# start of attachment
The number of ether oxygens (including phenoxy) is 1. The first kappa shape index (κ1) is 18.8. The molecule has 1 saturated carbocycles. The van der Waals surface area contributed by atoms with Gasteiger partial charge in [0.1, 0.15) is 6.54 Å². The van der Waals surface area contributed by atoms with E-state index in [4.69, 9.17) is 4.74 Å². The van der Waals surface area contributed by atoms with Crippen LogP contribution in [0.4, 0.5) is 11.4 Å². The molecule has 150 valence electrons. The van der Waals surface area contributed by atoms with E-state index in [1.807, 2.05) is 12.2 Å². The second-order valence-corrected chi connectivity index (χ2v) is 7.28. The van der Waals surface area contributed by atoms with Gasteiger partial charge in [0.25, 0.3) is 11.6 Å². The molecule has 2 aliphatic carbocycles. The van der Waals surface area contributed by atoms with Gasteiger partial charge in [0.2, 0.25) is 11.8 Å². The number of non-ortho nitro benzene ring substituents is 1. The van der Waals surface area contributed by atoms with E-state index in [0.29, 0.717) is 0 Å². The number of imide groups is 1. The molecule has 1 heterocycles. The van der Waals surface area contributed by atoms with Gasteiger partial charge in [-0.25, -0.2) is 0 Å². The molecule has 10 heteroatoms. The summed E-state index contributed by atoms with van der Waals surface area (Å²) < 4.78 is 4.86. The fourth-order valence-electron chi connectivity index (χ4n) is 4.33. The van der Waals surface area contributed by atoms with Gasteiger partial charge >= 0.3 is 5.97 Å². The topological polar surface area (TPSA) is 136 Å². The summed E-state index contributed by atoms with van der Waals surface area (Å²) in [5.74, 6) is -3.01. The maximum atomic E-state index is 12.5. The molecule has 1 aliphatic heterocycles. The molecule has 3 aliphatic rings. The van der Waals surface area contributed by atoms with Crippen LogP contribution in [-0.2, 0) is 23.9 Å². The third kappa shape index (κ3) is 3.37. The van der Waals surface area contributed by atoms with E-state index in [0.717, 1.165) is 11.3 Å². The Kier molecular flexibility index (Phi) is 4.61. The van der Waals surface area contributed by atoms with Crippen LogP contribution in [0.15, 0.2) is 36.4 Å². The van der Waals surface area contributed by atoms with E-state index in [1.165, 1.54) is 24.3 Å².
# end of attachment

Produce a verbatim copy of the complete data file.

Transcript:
The number of ether oxygens (including phenoxy) is 1. The first kappa shape index (κ1) is 18.8. The molecule has 1 saturated carbocycles. The van der Waals surface area contributed by atoms with Gasteiger partial charge in [0.1, 0.15) is 6.54 Å². The van der Waals surface area contributed by atoms with E-state index in [4.69, 9.17) is 4.74 Å². The van der Waals surface area contributed by atoms with Crippen LogP contribution in [0.4, 0.5) is 11.4 Å². The molecule has 150 valence electrons. The van der Waals surface area contributed by atoms with E-state index in [1.807, 2.05) is 12.2 Å². The second-order valence-corrected chi connectivity index (χ2v) is 7.28. The van der Waals surface area contributed by atoms with Gasteiger partial charge in [0.25, 0.3) is 11.6 Å². The molecule has 2 aliphatic carbocycles. The van der Waals surface area contributed by atoms with Gasteiger partial charge in [0.2, 0.25) is 11.8 Å². The number of non-ortho nitro benzene ring substituents is 1. The van der Waals surface area contributed by atoms with E-state index in [0.29, 0.717) is 0 Å². The number of imide groups is 1. The molecule has 1 heterocycles. The van der Waals surface area contributed by atoms with Gasteiger partial charge in [-0.25, -0.2) is 0 Å². The molecule has 10 heteroatoms. The summed E-state index contributed by atoms with van der Waals surface area (Å²) < 4.78 is 4.86. The fourth-order valence-electron chi connectivity index (χ4n) is 4.33. The van der Waals surface area contributed by atoms with Gasteiger partial charge >= 0.3 is 5.97 Å². The topological polar surface area (TPSA) is 136 Å². The summed E-state index contributed by atoms with van der Waals surface area (Å²) in [5.74, 6) is -3.01. The maximum atomic E-state index is 12.5. The molecule has 1 aliphatic heterocycles. The molecule has 3 aliphatic rings. The van der Waals surface area contributed by atoms with Crippen LogP contribution in [-0.2, 0) is 23.9 Å². The third kappa shape index (κ3) is 3.37. The van der Waals surface area contributed by atoms with E-state index in [0.717, 1.165) is 11.3 Å². The Kier molecular flexibility index (Phi) is 4.61. The van der Waals surface area contributed by atoms with Crippen LogP contribution in [0.15, 0.2) is 36.4 Å². The van der Waals surface area contributed by atoms with E-state index in [1.165, 1.54) is 24.3 Å².